Out To The Stars, Into The Heart: Spatial Movement in Recent and Earlier Music
Musical performance works which utilized spaces and spatial movement outside concert halls and installation galleries began to appear in the early 60′s.
George Brecht‘s Motor Vehicle Sundown (Event) (1960) is a legendary verbal instruction piece scored for any number of motor vehicles arranged outdoors. For each vehicle, 22 auditory and visual events and 22 pauses are written onto randomly shuffled instruction cards. Beside “pause”, the events include: Headlights on and off, Parking lights on and off, sound horn, sound siren, sound bell(s), accelerate motor, radio on and off, strike window with knuckles, open or close door (quickly, with moderate speed, slowly), open or close engine hood, operate special equipment (carousels, ladders, fire hoses with truck-contained pumps and water supply), operate special lights (truck-body, safety, signal, warning, signs, displays). At sundown “(relatively dark/open area incident light 2 foot-candles or less),” the performers arrive at the same time, seat themselves in the cars and start their engines at approximately the same time. They follow the instructions, substituting equipment for that which they do not have, and turn off their engines when they are finished.
Ralph Lundsten and Leo Nilson’s Fågel Blå (Blue Bird, 1969), commissioned by the Foundation for Nationwide Concerts as inauguration music for the Expo-Norr Festival in 1969 at Östersund, was a two-channel electronic composition broadcast from giant balloons that floated over the city…a strange effect was that the sounds did not dissipate when passing over a listener, so that the height of the balloons made no difference.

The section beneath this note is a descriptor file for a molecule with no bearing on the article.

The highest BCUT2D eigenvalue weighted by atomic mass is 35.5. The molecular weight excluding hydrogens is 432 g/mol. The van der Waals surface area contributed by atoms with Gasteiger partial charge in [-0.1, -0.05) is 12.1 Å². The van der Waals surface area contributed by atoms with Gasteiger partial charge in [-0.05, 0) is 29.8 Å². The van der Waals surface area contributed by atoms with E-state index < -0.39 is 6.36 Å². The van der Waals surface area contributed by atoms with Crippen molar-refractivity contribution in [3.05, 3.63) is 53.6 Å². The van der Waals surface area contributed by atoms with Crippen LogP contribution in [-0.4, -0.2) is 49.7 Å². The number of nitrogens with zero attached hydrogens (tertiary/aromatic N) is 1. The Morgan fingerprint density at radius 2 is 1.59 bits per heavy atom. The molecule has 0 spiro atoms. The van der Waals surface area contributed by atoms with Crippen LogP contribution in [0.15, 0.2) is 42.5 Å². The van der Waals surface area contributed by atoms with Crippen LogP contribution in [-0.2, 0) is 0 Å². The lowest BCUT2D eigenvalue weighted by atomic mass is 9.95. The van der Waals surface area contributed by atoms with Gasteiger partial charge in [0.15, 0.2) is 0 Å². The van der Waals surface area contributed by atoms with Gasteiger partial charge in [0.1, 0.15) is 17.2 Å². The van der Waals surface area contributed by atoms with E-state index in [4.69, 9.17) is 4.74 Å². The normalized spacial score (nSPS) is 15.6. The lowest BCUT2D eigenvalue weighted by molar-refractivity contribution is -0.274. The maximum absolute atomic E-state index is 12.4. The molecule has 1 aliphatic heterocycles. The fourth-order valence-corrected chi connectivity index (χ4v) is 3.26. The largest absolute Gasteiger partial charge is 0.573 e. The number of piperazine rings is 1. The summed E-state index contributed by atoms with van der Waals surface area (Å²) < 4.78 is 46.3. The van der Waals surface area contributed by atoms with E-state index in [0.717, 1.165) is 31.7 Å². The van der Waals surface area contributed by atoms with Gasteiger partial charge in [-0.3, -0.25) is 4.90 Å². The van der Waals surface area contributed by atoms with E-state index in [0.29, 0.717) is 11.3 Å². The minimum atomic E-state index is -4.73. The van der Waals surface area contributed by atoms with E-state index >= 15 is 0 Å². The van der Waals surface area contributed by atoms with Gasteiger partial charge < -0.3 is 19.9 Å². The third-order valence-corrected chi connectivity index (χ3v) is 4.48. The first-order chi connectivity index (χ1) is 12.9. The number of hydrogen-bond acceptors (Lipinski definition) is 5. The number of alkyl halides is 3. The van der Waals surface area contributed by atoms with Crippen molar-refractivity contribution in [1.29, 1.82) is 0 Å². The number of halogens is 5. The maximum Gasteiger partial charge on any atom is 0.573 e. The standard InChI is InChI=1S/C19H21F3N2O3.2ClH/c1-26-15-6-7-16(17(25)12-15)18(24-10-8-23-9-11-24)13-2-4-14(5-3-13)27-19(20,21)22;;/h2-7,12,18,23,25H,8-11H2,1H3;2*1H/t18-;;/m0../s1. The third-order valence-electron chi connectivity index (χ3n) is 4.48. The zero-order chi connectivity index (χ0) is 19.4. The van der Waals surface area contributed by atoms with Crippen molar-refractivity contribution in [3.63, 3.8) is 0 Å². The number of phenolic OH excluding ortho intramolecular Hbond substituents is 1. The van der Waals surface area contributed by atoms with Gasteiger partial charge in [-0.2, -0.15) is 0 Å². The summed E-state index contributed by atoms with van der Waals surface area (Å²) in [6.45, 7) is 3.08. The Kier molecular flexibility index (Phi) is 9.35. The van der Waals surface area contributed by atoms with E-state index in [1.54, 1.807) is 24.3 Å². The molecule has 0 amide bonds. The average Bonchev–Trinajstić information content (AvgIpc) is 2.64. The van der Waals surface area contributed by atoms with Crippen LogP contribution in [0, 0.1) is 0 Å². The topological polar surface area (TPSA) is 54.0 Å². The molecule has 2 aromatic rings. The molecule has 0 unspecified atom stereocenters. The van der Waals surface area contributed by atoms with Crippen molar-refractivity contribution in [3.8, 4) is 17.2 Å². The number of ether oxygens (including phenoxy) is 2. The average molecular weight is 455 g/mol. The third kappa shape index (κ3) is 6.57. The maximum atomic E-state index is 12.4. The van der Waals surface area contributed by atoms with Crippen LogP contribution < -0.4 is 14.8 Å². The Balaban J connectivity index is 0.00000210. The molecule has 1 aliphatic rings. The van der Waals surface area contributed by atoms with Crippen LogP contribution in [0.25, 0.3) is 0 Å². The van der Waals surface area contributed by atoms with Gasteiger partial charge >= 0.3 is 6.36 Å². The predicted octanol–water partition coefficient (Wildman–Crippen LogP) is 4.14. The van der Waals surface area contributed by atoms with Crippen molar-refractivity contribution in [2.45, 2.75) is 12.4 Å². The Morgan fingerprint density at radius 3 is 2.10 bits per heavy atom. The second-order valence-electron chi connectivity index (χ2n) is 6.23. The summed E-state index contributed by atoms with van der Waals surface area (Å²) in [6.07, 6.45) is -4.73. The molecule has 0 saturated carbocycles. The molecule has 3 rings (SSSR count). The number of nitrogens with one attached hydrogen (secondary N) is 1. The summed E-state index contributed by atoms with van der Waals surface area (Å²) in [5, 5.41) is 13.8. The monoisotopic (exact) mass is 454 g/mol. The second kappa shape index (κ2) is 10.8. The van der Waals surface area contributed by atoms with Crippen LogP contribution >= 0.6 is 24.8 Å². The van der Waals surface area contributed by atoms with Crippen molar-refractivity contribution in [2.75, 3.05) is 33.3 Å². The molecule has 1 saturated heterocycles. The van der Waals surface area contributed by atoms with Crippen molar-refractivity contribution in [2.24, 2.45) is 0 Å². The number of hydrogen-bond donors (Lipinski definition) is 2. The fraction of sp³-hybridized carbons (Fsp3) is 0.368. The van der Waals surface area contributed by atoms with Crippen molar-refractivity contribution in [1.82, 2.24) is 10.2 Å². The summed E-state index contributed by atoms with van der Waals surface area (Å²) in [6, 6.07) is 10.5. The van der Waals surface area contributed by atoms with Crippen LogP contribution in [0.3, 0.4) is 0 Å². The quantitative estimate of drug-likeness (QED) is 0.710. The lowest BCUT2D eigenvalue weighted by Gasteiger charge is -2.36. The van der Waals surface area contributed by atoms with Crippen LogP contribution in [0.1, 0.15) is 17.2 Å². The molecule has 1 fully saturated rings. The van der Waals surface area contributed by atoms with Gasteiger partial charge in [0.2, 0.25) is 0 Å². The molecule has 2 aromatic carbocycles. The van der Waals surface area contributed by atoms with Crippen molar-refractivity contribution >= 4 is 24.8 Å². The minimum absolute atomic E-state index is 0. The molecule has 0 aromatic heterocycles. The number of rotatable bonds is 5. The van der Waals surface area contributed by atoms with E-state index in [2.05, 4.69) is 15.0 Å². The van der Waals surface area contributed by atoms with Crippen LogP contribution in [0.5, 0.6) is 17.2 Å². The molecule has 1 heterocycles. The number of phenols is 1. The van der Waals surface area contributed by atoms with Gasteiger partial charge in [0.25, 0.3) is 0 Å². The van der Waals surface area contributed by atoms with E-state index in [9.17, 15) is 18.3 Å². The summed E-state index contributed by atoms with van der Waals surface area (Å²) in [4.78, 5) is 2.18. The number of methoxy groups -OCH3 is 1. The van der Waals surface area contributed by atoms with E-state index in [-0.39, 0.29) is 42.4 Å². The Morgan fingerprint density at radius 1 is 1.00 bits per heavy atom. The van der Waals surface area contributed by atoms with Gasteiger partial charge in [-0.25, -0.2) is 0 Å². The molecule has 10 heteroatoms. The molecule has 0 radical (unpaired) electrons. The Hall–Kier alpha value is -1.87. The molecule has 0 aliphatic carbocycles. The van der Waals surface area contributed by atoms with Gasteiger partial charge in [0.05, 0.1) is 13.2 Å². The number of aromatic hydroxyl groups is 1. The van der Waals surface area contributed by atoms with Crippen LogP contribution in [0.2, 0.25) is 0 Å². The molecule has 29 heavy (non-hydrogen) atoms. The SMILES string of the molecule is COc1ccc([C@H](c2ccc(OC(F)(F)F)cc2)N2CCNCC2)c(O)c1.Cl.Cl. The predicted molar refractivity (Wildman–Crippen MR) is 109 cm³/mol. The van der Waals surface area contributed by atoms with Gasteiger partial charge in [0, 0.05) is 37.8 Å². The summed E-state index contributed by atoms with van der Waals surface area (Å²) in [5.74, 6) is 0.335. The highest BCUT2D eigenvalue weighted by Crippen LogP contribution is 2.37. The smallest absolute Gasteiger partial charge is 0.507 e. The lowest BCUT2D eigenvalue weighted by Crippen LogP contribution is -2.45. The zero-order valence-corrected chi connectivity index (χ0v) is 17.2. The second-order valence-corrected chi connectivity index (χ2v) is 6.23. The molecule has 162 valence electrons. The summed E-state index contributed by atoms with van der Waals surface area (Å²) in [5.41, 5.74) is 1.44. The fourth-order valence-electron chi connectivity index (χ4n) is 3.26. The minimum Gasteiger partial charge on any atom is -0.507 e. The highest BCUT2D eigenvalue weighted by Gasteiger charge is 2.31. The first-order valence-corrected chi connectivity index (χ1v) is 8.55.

David Dunn‘s Skydrift (1977) is scored for an electro-acoustic ensemble moving in an outdoors environment. One recorded performance involved 10 voices, 16 instrumentalists, and 4 channels of electronic sound generated from materials gathered at the performance site in a Southwestern desert. The instrumentalists moved outward from a central circle while their playing responded to environmental sounds; the circle became enlarged up to a half-mile from its original formation. In Dunn’s complex interaction Entrainments II (1985), 3 speaking vocalists gave their spontaneous impressions of an outdoors environment, their voices amplified through self-carried small loudspeakers. The sound and movement of small oscillators that they also carried were picked up by a parabolic microphone and inputted live to a computer. The computer interactively triggered sound blocks, which also played back live into the environment. All the performers and instruments (except the computer and its operator) constantly moved about in circles.
Richard Lerman’s Travelon Gamelon of 1979-1982 was for a group of 25 bicyclists who hit the streets in a Promenade version of the piece with small battery-powered amplifiers and horn-type loudspeakers that amplified the sounds of the bikes.
In realizations of my procedural score How to Discover Music in the Sounds of Your Daily Life (1967), any number of persons, following certain movement strategies based on attraction, record (or transmit in real-time) sounds of their immediate daily environments. These sounds are changed electronically into rhythmic (amplitude following), melodic (frequency following), and harmonic transformations, which are played back into the same environment (possibly by hand-held devices) and/or used to compose electro-acoustic works (such as Country Boy Country Dog, the CBCD Variations for Improvisor and Orchestra, the CBCD Transforms, The White Night Riot, etc.). This procedure serves as a kind of immediate reality check comparing “inside” feeling and thought with “outside” circumstantial events.